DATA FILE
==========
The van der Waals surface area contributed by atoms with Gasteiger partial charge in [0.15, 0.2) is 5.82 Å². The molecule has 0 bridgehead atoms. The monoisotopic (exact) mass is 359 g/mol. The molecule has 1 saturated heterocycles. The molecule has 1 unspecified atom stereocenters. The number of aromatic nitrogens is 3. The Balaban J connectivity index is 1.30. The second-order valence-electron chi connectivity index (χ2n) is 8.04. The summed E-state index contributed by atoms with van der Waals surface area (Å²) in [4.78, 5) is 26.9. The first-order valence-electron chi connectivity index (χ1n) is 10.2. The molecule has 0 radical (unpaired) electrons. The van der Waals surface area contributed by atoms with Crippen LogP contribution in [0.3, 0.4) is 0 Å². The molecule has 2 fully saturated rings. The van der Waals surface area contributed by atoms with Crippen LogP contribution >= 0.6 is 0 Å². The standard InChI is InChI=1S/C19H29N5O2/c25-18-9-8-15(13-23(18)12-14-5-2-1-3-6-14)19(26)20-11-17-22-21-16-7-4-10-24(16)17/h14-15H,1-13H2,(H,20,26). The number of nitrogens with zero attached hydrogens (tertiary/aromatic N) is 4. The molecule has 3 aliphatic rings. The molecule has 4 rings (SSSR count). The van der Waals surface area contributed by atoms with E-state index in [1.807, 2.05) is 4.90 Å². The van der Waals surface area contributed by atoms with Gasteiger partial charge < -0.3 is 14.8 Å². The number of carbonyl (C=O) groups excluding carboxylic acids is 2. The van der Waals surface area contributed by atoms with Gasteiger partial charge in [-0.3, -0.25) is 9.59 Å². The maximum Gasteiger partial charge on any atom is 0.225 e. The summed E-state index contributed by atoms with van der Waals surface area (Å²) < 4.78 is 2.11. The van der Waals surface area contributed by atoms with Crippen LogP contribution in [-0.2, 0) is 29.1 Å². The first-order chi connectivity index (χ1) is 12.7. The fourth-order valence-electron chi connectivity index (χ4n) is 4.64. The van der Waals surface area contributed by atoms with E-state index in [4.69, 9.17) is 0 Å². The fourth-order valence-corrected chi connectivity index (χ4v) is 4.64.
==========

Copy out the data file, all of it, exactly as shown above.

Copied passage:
The van der Waals surface area contributed by atoms with Gasteiger partial charge in [0.15, 0.2) is 5.82 Å². The molecule has 0 bridgehead atoms. The monoisotopic (exact) mass is 359 g/mol. The molecule has 1 saturated heterocycles. The molecule has 1 unspecified atom stereocenters. The number of aromatic nitrogens is 3. The Balaban J connectivity index is 1.30. The second-order valence-electron chi connectivity index (χ2n) is 8.04. The summed E-state index contributed by atoms with van der Waals surface area (Å²) in [4.78, 5) is 26.9. The first-order valence-electron chi connectivity index (χ1n) is 10.2. The molecule has 0 radical (unpaired) electrons. The van der Waals surface area contributed by atoms with Crippen LogP contribution in [0.3, 0.4) is 0 Å². The molecule has 2 fully saturated rings. The van der Waals surface area contributed by atoms with Crippen LogP contribution >= 0.6 is 0 Å². The standard InChI is InChI=1S/C19H29N5O2/c25-18-9-8-15(13-23(18)12-14-5-2-1-3-6-14)19(26)20-11-17-22-21-16-7-4-10-24(16)17/h14-15H,1-13H2,(H,20,26). The number of nitrogens with zero attached hydrogens (tertiary/aromatic N) is 4. The molecule has 3 aliphatic rings. The molecule has 4 rings (SSSR count). The van der Waals surface area contributed by atoms with E-state index in [1.807, 2.05) is 4.90 Å². The van der Waals surface area contributed by atoms with Gasteiger partial charge < -0.3 is 14.8 Å². The number of carbonyl (C=O) groups excluding carboxylic acids is 2. The van der Waals surface area contributed by atoms with Gasteiger partial charge in [-0.3, -0.25) is 9.59 Å². The maximum Gasteiger partial charge on any atom is 0.225 e. The summed E-state index contributed by atoms with van der Waals surface area (Å²) < 4.78 is 2.11. The van der Waals surface area contributed by atoms with Crippen LogP contribution in [-0.2, 0) is 29.1 Å². The first-order chi connectivity index (χ1) is 12.7. The fourth-order valence-electron chi connectivity index (χ4n) is 4.64. The van der Waals surface area contributed by atoms with E-state index in [4.69, 9.17) is 0 Å². The fourth-order valence-corrected chi connectivity index (χ4v) is 4.64.